I picked up a copy of Frisvold’s latest, Ifá: A Forest of Mystery pretty early out of the gate. I started in my usual way, dipping in and out of the book at random or as some specific curiosity prompted me (what does he say about Ogun? What about Òbárá Meji?). That left me with a favorable impression of the text—each time I came away with a sense of having my understanding both confirmed and expanded.
In general, I enjoy reading John Michael Greer’s Archdruid Report. He’s got a take that I appreciate. The last few posts have been something of an exception to that, though, in their inability to confront the color line (as spiritual and material reality) as it bears on the future he is trying to sketch out. He loses touch with a moral thread in U.S. history, over-emphasizing abstract patterns rather than the concrete actions fo individuals that give those patterns shape.
Various iterations of this post have been bumping around my drafts folder for a bit and after my last post where I complained a little about the popular use of ‘culture’ I feel like it is time to work the draft into a proper post. I want to talk a little about truth, teachings, culture, and appropriation.
This begins for me with W. E. B. DuBois and his observation about the nature of the color line. While he was keenly aware of its reality and the necessity to confront it in its many manifestations, he was also clear that the color line was something of a lie. Or, to quote Leonard Cohen, that it was “real, but it ain’t exactly there.” One of the most important challenges that we can mount against the color line is an assault on that reality and an effort to realize the “there” that is actually there.
Still slowly moving through Kripal’s Esalen. It isn’t a difficult read, but I find myself putting it down a lot to chew over this or that discussion. I’ll admit to finding Esalen itself less interesting than the cultural networks in which it partakes and I think that makes me a little grumpy about some of Kripal’s approach. The central place he gives Esalen strikes me as excessive–it isn’t just that Esalen takes center stage because it is the topic of the book, but it seems like Kripal really believes it is the central stage.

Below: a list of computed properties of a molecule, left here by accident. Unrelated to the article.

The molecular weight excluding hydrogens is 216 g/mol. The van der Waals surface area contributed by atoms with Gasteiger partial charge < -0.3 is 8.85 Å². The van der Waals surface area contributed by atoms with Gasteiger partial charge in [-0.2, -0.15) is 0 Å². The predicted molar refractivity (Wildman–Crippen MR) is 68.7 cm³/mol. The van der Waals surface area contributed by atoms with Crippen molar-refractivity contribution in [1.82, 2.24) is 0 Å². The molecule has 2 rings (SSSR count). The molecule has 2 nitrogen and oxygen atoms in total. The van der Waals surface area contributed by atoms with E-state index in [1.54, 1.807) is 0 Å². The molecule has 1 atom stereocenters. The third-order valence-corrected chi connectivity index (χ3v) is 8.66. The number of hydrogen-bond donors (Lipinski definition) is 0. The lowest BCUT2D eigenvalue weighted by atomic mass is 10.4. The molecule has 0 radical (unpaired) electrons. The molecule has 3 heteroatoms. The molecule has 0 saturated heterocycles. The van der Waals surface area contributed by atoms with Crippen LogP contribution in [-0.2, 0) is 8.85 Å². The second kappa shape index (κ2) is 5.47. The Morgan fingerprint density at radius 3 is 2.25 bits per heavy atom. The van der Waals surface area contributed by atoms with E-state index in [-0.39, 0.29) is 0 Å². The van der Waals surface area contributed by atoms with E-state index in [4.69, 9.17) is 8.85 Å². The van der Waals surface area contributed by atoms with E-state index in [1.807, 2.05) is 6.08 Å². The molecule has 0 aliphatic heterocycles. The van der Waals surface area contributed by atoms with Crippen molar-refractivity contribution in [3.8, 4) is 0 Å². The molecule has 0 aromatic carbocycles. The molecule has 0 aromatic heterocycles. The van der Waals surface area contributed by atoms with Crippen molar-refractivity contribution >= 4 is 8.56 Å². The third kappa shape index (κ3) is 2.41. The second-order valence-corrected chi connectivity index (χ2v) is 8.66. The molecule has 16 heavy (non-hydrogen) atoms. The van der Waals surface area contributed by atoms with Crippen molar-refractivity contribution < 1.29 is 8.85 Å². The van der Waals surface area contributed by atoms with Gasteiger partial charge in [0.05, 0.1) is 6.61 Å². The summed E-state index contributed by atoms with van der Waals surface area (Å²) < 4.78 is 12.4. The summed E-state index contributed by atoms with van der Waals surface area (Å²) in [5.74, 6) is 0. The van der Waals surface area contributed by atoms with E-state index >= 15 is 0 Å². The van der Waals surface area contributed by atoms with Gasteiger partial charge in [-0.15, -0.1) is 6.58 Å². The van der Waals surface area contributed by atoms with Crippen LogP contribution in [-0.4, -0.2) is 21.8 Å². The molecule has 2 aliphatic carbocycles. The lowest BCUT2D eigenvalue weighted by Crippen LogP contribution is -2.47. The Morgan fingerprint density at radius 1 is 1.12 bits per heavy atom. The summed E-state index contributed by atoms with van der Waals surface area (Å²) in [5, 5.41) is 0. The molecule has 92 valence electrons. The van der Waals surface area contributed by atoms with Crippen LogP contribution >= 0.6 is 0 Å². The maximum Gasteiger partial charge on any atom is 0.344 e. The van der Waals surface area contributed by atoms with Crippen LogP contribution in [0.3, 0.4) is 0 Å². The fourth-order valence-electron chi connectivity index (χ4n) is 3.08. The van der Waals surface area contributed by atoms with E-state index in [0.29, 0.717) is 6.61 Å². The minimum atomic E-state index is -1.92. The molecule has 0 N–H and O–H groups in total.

Anyway. That isn’t what I want to jot down here. I have finally gotten to the point where he gives George Leonard direct attention. Leonard plays a big role at Esalen but what really catches my attention is the role of events outside of Esalen play in shaping George Leonard. Leonard’s conception of a ‘human potential movement’ is so much deeper & broader than the Esalen material, and I want to just make a note of how.
The would-be black savant was confronted by the paradox that the knowledge his people needed was a twice-told tale to his white neighbors, while the knowledge which would teach the white world was Greek to his own flesh and blood. The innate love of harmony and beauty that set the ruder souls of his people a-dancing and a-singing raised but confusion and doubt in the soul of the black artist; for the beauty revealed to him was the soul-beauty of a race which his larger audience despised, and he could not articulate the message of another people. This waste of double aims, this seeking to satisfy two unreconciled ideals, has wrought sad havoc with the courage and faith and deeds of ten thousand thousand people,—has sent them often wooing false gods and invoking false means of salvation, and at times has even seemed about to make them ashamed of themselves. (W. E. B. Du Bois, The Souls of Black Folk, 5)
The color line may seem like an odd thing for a gnostic and spiritualist blog to talk about, but the veil that defines the color line is one of the many that separates us from understanding and enlightenment. And, like Du Bois said, it isn’t just any old veil, but one of the defining veils of our era.
(Have I said this before? If not: while the obstacles to (human) gnosis are common to people regardless of place and time, the degree to which this or that obstacle manifests depends on the historical situation of the gnostic. That includes the gnostic’s personal history, their autobiography if you will, and the network of historical situations from which that autobiography is woven.)